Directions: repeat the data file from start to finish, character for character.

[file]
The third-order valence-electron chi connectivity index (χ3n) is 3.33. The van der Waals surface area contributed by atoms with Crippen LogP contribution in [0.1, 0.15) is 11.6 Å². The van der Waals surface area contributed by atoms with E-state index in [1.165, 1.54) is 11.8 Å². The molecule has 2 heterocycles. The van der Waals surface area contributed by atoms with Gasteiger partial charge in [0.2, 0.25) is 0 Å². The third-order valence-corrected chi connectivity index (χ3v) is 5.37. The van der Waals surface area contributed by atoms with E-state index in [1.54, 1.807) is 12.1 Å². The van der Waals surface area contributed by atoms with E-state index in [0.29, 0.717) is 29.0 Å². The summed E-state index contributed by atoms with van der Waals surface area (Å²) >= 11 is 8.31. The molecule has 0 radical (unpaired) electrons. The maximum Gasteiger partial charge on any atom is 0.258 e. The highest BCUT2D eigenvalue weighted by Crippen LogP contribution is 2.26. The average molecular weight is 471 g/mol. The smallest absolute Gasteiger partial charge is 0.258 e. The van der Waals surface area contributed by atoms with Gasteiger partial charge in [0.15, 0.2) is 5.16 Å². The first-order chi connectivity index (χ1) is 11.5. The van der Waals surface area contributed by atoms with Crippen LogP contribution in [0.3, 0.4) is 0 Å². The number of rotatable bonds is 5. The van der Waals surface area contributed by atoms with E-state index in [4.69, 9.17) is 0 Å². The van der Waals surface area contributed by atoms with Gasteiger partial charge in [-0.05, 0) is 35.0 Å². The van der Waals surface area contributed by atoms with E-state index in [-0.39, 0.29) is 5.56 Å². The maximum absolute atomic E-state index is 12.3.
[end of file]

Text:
The third-order valence-electron chi connectivity index (χ3n) is 3.33. The van der Waals surface area contributed by atoms with Crippen LogP contribution in [0.1, 0.15) is 11.6 Å². The van der Waals surface area contributed by atoms with E-state index in [1.165, 1.54) is 11.8 Å². The molecule has 2 heterocycles. The van der Waals surface area contributed by atoms with Gasteiger partial charge in [0.2, 0.25) is 0 Å². The third-order valence-corrected chi connectivity index (χ3v) is 5.37. The van der Waals surface area contributed by atoms with E-state index in [1.54, 1.807) is 12.1 Å². The van der Waals surface area contributed by atoms with E-state index in [0.29, 0.717) is 29.0 Å². The summed E-state index contributed by atoms with van der Waals surface area (Å²) >= 11 is 8.31. The molecule has 0 radical (unpaired) electrons. The maximum Gasteiger partial charge on any atom is 0.258 e. The highest BCUT2D eigenvalue weighted by Crippen LogP contribution is 2.26. The average molecular weight is 471 g/mol. The smallest absolute Gasteiger partial charge is 0.258 e. The van der Waals surface area contributed by atoms with Gasteiger partial charge in [0.15, 0.2) is 5.16 Å². The first-order chi connectivity index (χ1) is 11.5. The van der Waals surface area contributed by atoms with Crippen LogP contribution in [0.3, 0.4) is 0 Å². The number of rotatable bonds is 5. The van der Waals surface area contributed by atoms with E-state index in [4.69, 9.17) is 0 Å². The van der Waals surface area contributed by atoms with Gasteiger partial charge in [-0.05, 0) is 35.0 Å². The van der Waals surface area contributed by atoms with E-state index in [-0.39, 0.29) is 5.56 Å². The maximum absolute atomic E-state index is 12.3.